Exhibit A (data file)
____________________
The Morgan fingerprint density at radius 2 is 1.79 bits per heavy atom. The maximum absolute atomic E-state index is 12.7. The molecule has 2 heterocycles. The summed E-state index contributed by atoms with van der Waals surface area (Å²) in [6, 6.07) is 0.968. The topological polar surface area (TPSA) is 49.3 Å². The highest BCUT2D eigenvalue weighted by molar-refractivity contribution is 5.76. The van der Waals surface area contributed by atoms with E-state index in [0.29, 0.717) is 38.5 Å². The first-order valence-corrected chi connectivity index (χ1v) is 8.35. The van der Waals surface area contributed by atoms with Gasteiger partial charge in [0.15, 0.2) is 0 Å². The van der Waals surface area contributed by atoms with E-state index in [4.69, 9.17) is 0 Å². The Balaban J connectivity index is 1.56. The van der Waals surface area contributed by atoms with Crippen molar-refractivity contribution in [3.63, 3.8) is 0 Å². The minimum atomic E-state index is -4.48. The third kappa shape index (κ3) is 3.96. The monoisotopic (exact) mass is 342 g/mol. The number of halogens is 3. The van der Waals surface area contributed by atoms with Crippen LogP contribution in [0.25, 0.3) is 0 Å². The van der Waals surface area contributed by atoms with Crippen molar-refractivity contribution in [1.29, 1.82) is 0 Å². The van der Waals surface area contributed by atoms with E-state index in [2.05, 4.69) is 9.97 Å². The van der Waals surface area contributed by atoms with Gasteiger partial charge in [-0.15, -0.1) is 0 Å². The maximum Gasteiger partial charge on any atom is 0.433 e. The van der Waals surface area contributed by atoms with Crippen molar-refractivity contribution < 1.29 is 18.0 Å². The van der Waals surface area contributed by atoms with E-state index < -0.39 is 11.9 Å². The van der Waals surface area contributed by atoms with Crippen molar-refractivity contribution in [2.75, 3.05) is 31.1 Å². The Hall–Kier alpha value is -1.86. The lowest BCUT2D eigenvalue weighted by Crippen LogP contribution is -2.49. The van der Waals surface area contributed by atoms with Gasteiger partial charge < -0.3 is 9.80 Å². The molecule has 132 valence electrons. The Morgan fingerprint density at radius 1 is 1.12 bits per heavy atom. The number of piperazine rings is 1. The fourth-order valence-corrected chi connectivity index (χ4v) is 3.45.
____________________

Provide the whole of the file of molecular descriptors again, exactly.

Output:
The Morgan fingerprint density at radius 2 is 1.79 bits per heavy atom. The maximum absolute atomic E-state index is 12.7. The molecule has 2 heterocycles. The summed E-state index contributed by atoms with van der Waals surface area (Å²) in [6, 6.07) is 0.968. The topological polar surface area (TPSA) is 49.3 Å². The highest BCUT2D eigenvalue weighted by molar-refractivity contribution is 5.76. The van der Waals surface area contributed by atoms with E-state index in [0.29, 0.717) is 38.5 Å². The first-order valence-corrected chi connectivity index (χ1v) is 8.35. The van der Waals surface area contributed by atoms with Gasteiger partial charge in [0.15, 0.2) is 0 Å². The van der Waals surface area contributed by atoms with E-state index in [4.69, 9.17) is 0 Å². The Balaban J connectivity index is 1.56. The van der Waals surface area contributed by atoms with Crippen molar-refractivity contribution in [3.63, 3.8) is 0 Å². The minimum atomic E-state index is -4.48. The third kappa shape index (κ3) is 3.96. The monoisotopic (exact) mass is 342 g/mol. The number of halogens is 3. The van der Waals surface area contributed by atoms with Crippen LogP contribution in [0.25, 0.3) is 0 Å². The van der Waals surface area contributed by atoms with Crippen molar-refractivity contribution in [1.29, 1.82) is 0 Å². The van der Waals surface area contributed by atoms with E-state index in [2.05, 4.69) is 9.97 Å². The van der Waals surface area contributed by atoms with Gasteiger partial charge in [-0.15, -0.1) is 0 Å². The maximum Gasteiger partial charge on any atom is 0.433 e. The van der Waals surface area contributed by atoms with Crippen molar-refractivity contribution < 1.29 is 18.0 Å². The van der Waals surface area contributed by atoms with E-state index < -0.39 is 11.9 Å². The van der Waals surface area contributed by atoms with Crippen molar-refractivity contribution in [2.75, 3.05) is 31.1 Å². The Hall–Kier alpha value is -1.86. The lowest BCUT2D eigenvalue weighted by Crippen LogP contribution is -2.49. The van der Waals surface area contributed by atoms with Gasteiger partial charge < -0.3 is 9.80 Å². The molecule has 132 valence electrons. The Morgan fingerprint density at radius 1 is 1.12 bits per heavy atom. The number of piperazine rings is 1. The fourth-order valence-corrected chi connectivity index (χ4v) is 3.45.